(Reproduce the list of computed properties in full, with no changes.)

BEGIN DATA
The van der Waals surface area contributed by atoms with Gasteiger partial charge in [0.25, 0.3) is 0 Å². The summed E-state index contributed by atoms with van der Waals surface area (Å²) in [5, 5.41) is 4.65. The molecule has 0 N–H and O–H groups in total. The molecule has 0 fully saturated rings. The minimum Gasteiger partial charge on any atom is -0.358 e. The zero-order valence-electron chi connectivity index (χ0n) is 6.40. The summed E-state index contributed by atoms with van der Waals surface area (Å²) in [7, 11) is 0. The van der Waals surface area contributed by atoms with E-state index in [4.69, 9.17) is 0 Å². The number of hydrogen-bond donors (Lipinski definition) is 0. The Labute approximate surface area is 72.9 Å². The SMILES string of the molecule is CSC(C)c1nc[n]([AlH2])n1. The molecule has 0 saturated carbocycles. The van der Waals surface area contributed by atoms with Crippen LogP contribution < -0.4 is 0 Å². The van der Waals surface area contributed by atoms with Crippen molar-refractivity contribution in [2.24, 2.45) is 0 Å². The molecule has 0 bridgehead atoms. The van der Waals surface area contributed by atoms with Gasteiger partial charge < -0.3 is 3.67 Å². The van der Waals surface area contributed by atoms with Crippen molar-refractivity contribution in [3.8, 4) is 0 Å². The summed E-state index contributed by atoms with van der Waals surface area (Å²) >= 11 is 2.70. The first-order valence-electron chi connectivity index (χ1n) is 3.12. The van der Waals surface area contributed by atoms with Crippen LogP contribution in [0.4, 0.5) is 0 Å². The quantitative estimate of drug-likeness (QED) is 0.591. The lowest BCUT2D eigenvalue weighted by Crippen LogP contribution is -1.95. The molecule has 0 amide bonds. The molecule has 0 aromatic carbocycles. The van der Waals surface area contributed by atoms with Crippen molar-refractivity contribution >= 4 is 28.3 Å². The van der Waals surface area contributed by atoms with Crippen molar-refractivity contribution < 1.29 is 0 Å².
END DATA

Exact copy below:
The van der Waals surface area contributed by atoms with Gasteiger partial charge in [0.25, 0.3) is 0 Å². The summed E-state index contributed by atoms with van der Waals surface area (Å²) in [5, 5.41) is 4.65. The molecule has 0 N–H and O–H groups in total. The molecule has 0 fully saturated rings. The minimum Gasteiger partial charge on any atom is -0.358 e. The zero-order valence-electron chi connectivity index (χ0n) is 6.40. The summed E-state index contributed by atoms with van der Waals surface area (Å²) in [7, 11) is 0. The van der Waals surface area contributed by atoms with E-state index in [4.69, 9.17) is 0 Å². The number of hydrogen-bond donors (Lipinski definition) is 0. The Labute approximate surface area is 72.9 Å². The SMILES string of the molecule is CSC(C)c1nc[n]([AlH2])n1. The molecule has 0 saturated carbocycles. The van der Waals surface area contributed by atoms with Crippen LogP contribution < -0.4 is 0 Å². The van der Waals surface area contributed by atoms with Crippen molar-refractivity contribution in [2.24, 2.45) is 0 Å². The molecule has 0 bridgehead atoms. The van der Waals surface area contributed by atoms with Gasteiger partial charge < -0.3 is 3.67 Å². The van der Waals surface area contributed by atoms with Crippen molar-refractivity contribution in [3.8, 4) is 0 Å². The summed E-state index contributed by atoms with van der Waals surface area (Å²) >= 11 is 2.70. The first-order valence-electron chi connectivity index (χ1n) is 3.12. The van der Waals surface area contributed by atoms with Crippen LogP contribution in [0.4, 0.5) is 0 Å². The quantitative estimate of drug-likeness (QED) is 0.591. The lowest BCUT2D eigenvalue weighted by Crippen LogP contribution is -1.95. The molecule has 0 amide bonds. The molecule has 0 aromatic carbocycles. The van der Waals surface area contributed by atoms with Crippen molar-refractivity contribution >= 4 is 28.3 Å². The van der Waals surface area contributed by atoms with Crippen molar-refractivity contribution < 1.29 is 0 Å².